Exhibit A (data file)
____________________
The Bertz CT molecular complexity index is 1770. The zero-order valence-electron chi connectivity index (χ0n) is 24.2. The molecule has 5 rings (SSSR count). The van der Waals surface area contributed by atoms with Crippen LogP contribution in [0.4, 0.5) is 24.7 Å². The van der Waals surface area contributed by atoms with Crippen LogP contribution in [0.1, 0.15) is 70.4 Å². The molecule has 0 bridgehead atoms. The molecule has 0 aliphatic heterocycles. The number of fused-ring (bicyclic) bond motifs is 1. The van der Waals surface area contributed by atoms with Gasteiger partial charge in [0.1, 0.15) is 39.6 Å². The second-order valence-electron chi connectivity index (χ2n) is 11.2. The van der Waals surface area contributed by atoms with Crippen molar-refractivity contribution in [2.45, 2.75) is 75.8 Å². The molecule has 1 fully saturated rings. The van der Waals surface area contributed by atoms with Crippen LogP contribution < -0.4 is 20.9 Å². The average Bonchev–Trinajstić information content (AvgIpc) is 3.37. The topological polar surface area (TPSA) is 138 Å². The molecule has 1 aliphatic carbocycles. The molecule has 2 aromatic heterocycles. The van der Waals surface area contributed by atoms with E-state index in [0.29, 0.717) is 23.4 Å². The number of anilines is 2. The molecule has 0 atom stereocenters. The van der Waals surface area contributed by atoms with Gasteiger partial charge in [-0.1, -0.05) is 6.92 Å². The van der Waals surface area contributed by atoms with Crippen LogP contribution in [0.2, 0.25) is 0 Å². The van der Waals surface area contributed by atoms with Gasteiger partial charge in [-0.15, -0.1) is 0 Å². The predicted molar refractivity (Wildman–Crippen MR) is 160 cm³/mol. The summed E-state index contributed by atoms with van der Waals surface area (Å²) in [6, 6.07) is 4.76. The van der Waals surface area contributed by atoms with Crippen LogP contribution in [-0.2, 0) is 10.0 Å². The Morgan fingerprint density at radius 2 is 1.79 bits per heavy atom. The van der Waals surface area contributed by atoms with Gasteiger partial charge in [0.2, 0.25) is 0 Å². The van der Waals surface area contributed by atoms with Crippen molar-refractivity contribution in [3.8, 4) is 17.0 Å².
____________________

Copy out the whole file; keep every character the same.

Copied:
The Bertz CT molecular complexity index is 1770. The zero-order valence-electron chi connectivity index (χ0n) is 24.2. The molecule has 5 rings (SSSR count). The van der Waals surface area contributed by atoms with Crippen LogP contribution in [0.4, 0.5) is 24.7 Å². The van der Waals surface area contributed by atoms with Crippen LogP contribution in [0.1, 0.15) is 70.4 Å². The molecule has 0 bridgehead atoms. The molecule has 0 aliphatic heterocycles. The number of fused-ring (bicyclic) bond motifs is 1. The van der Waals surface area contributed by atoms with Gasteiger partial charge in [0.1, 0.15) is 39.6 Å². The second-order valence-electron chi connectivity index (χ2n) is 11.2. The van der Waals surface area contributed by atoms with Crippen molar-refractivity contribution in [2.45, 2.75) is 75.8 Å². The molecule has 1 fully saturated rings. The van der Waals surface area contributed by atoms with Crippen LogP contribution < -0.4 is 20.9 Å². The average Bonchev–Trinajstić information content (AvgIpc) is 3.37. The topological polar surface area (TPSA) is 138 Å². The molecule has 1 aliphatic carbocycles. The molecule has 2 aromatic heterocycles. The van der Waals surface area contributed by atoms with E-state index in [0.29, 0.717) is 23.4 Å². The number of anilines is 2. The molecule has 0 atom stereocenters. The van der Waals surface area contributed by atoms with Gasteiger partial charge in [-0.1, -0.05) is 6.92 Å². The van der Waals surface area contributed by atoms with Crippen LogP contribution in [0.2, 0.25) is 0 Å². The van der Waals surface area contributed by atoms with Gasteiger partial charge in [-0.15, -0.1) is 0 Å². The predicted molar refractivity (Wildman–Crippen MR) is 160 cm³/mol. The summed E-state index contributed by atoms with van der Waals surface area (Å²) in [6, 6.07) is 4.76. The van der Waals surface area contributed by atoms with Crippen LogP contribution in [-0.2, 0) is 10.0 Å². The Morgan fingerprint density at radius 2 is 1.79 bits per heavy atom. The van der Waals surface area contributed by atoms with Gasteiger partial charge in [0.2, 0.25) is 0 Å². The van der Waals surface area contributed by atoms with Crippen molar-refractivity contribution in [3.8, 4) is 17.0 Å².